David Netto, Plaintiff-appellant, v. Amtrak (national Railroad Passenger Corporation), Defendant-appellee, 863 F.2d 1210 (5th Cir. 1989)Annotate this Case
Robert L. Hackett, Oestreicher, Whalen & Hackett, New Orleans, La., for plaintiff-appellant.
Ellis B. Murov, Deutsch, Kerrigan & Stiles, New Orleans, La., Robert A. McCullough, Asst. Gen. Counsel, Nat.R.R. Passenger Corp., Washington, D.C., for defendant-appellee.
Appeal from the United States District Court for the Eastern District of Louisiana.
Before THORNBERRY, KING, and JONES, Circuit Judges.
EDITH H. JONES, Circuit Judge:
Plaintiff David Netto appeals a summary judgment rendered against him and seeks to compel further discovery. Netto brought his initial action alleging violations by his employer of the Federal Employers' Liability Act. Finding the district court's judgment to be correct, we affirm.BACKGROUND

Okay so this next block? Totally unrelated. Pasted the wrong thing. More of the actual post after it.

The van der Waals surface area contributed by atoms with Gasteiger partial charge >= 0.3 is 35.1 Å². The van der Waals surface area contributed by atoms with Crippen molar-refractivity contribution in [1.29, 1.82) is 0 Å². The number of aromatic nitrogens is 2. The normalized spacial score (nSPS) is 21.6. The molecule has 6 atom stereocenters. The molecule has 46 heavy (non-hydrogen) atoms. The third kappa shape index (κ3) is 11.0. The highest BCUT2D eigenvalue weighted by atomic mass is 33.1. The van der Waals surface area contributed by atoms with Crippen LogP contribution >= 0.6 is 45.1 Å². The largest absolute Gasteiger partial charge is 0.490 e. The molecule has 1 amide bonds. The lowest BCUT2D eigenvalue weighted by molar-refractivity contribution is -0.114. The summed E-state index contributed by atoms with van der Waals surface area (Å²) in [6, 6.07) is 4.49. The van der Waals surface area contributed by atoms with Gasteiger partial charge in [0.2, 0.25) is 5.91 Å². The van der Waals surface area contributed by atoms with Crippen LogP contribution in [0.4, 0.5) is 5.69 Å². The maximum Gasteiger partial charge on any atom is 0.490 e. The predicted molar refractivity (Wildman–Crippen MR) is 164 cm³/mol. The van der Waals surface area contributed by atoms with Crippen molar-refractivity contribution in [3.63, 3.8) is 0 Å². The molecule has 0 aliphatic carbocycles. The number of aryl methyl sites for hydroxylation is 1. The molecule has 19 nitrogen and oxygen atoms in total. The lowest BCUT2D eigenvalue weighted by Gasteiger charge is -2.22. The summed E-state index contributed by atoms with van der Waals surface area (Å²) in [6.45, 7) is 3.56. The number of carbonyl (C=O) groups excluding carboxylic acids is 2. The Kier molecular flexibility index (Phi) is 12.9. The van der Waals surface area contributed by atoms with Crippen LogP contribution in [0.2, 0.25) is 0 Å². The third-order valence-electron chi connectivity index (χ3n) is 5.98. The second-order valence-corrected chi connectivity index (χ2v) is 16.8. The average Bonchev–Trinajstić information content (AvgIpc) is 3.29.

Defendant National Railroad Passenger Corp. ("Amtrak") employed Netto as a railroad policeman for approximately five and a half years. Before he was employed by Amtrak, Netto had been an officer with the New Orleans Police Department. During his employment at Amtrak, Netto investigated an incident that involved the alleged rape of a woman by an unknown assailant in the Amtrak coach yard. Amtrak received Netto's report about the incident around January 30, 1981. Several years later, in the spring of 1986, Amtrak began both an internal and a criminal investigation into alleged improprieties in the operations of the New Orleans Amtrak Police Department. In the course of this investigation, Netto was questioned about the reports he had filed concerning the 1981 rape incident, and he was also asked to submit to a polygraph exam. On the day of the polygraph, Netto checked into the psychiatric unit of a hospital where he was treated for a "mental and nervous condition." Netto remained in the hospital for one month and was discharged as fit to return to work. Amtrak fired Netto from his job in August 1986. Netto appealed in an arbitration proceeding, but his discharge from Amtrak was upheld.